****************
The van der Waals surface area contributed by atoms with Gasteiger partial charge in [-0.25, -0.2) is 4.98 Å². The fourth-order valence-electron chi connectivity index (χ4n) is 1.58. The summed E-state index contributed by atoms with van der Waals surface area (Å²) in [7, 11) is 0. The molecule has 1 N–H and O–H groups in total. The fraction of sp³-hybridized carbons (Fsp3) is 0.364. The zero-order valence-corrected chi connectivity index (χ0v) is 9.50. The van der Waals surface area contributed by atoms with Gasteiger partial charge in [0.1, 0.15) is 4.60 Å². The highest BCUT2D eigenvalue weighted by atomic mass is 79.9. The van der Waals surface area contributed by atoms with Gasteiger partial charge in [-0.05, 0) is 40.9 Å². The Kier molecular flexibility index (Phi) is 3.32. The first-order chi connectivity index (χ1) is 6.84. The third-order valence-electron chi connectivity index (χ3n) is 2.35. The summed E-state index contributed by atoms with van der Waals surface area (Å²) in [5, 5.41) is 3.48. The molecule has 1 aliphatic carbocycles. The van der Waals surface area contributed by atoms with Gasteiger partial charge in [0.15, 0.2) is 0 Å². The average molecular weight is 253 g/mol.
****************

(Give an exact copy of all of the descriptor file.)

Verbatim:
The van der Waals surface area contributed by atoms with Gasteiger partial charge in [-0.25, -0.2) is 4.98 Å². The fourth-order valence-electron chi connectivity index (χ4n) is 1.58. The summed E-state index contributed by atoms with van der Waals surface area (Å²) in [7, 11) is 0. The molecule has 1 N–H and O–H groups in total. The fraction of sp³-hybridized carbons (Fsp3) is 0.364. The zero-order valence-corrected chi connectivity index (χ0v) is 9.50. The van der Waals surface area contributed by atoms with Gasteiger partial charge in [0.1, 0.15) is 4.60 Å². The highest BCUT2D eigenvalue weighted by atomic mass is 79.9. The van der Waals surface area contributed by atoms with Gasteiger partial charge in [-0.05, 0) is 40.9 Å². The Kier molecular flexibility index (Phi) is 3.32. The first-order chi connectivity index (χ1) is 6.84. The third-order valence-electron chi connectivity index (χ3n) is 2.35. The summed E-state index contributed by atoms with van der Waals surface area (Å²) in [5, 5.41) is 3.48. The molecule has 1 aliphatic carbocycles. The van der Waals surface area contributed by atoms with Gasteiger partial charge in [0.15, 0.2) is 0 Å². The average molecular weight is 253 g/mol.